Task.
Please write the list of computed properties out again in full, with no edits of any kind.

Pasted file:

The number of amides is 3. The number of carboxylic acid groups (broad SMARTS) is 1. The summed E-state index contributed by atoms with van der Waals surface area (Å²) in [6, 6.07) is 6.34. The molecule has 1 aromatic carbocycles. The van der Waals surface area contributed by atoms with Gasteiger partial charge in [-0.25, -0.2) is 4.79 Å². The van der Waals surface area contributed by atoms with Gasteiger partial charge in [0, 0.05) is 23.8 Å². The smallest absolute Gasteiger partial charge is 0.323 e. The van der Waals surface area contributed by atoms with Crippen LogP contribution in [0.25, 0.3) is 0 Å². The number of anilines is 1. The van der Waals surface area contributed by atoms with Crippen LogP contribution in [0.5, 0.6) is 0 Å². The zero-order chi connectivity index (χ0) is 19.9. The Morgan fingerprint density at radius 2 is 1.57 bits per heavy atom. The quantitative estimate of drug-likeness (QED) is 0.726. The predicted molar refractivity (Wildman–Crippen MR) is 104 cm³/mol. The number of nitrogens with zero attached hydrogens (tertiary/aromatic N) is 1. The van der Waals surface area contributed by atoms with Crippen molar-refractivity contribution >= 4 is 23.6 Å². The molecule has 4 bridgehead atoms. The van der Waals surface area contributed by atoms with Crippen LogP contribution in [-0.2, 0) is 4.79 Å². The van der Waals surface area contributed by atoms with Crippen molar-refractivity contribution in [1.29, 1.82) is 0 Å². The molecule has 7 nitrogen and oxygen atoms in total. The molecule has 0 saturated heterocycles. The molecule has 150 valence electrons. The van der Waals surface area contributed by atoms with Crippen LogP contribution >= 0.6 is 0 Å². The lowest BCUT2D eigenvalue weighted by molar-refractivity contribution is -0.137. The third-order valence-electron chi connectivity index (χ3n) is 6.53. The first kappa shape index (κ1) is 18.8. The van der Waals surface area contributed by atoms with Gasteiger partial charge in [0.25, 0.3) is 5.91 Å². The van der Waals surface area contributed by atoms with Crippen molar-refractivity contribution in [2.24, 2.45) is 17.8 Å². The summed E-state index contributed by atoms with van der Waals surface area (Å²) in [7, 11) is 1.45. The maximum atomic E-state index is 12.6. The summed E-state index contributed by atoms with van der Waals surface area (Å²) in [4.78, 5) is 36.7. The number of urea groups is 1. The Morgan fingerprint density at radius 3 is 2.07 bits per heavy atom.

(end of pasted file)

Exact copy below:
The number of amides is 3. The number of carboxylic acid groups (broad SMARTS) is 1. The summed E-state index contributed by atoms with van der Waals surface area (Å²) in [6, 6.07) is 6.34. The molecule has 1 aromatic carbocycles. The van der Waals surface area contributed by atoms with Gasteiger partial charge in [-0.25, -0.2) is 4.79 Å². The van der Waals surface area contributed by atoms with Gasteiger partial charge in [0, 0.05) is 23.8 Å². The smallest absolute Gasteiger partial charge is 0.323 e. The van der Waals surface area contributed by atoms with Crippen LogP contribution in [0.25, 0.3) is 0 Å². The number of anilines is 1. The van der Waals surface area contributed by atoms with Crippen LogP contribution in [0.5, 0.6) is 0 Å². The zero-order chi connectivity index (χ0) is 19.9. The Morgan fingerprint density at radius 2 is 1.57 bits per heavy atom. The quantitative estimate of drug-likeness (QED) is 0.726. The predicted molar refractivity (Wildman–Crippen MR) is 104 cm³/mol. The number of nitrogens with zero attached hydrogens (tertiary/aromatic N) is 1. The van der Waals surface area contributed by atoms with Crippen molar-refractivity contribution >= 4 is 23.6 Å². The molecule has 4 bridgehead atoms. The van der Waals surface area contributed by atoms with Crippen LogP contribution in [-0.2, 0) is 4.79 Å². The van der Waals surface area contributed by atoms with Crippen molar-refractivity contribution in [1.29, 1.82) is 0 Å². The molecule has 7 nitrogen and oxygen atoms in total. The molecule has 0 saturated heterocycles. The molecule has 150 valence electrons. The van der Waals surface area contributed by atoms with Crippen LogP contribution >= 0.6 is 0 Å². The lowest BCUT2D eigenvalue weighted by molar-refractivity contribution is -0.137. The third-order valence-electron chi connectivity index (χ3n) is 6.53. The first kappa shape index (κ1) is 18.8. The van der Waals surface area contributed by atoms with Gasteiger partial charge in [0.25, 0.3) is 5.91 Å². The van der Waals surface area contributed by atoms with Crippen molar-refractivity contribution in [2.24, 2.45) is 17.8 Å². The summed E-state index contributed by atoms with van der Waals surface area (Å²) in [7, 11) is 1.45. The maximum atomic E-state index is 12.6. The summed E-state index contributed by atoms with van der Waals surface area (Å²) in [4.78, 5) is 36.7. The number of urea groups is 1. The Morgan fingerprint density at radius 3 is 2.07 bits per heavy atom.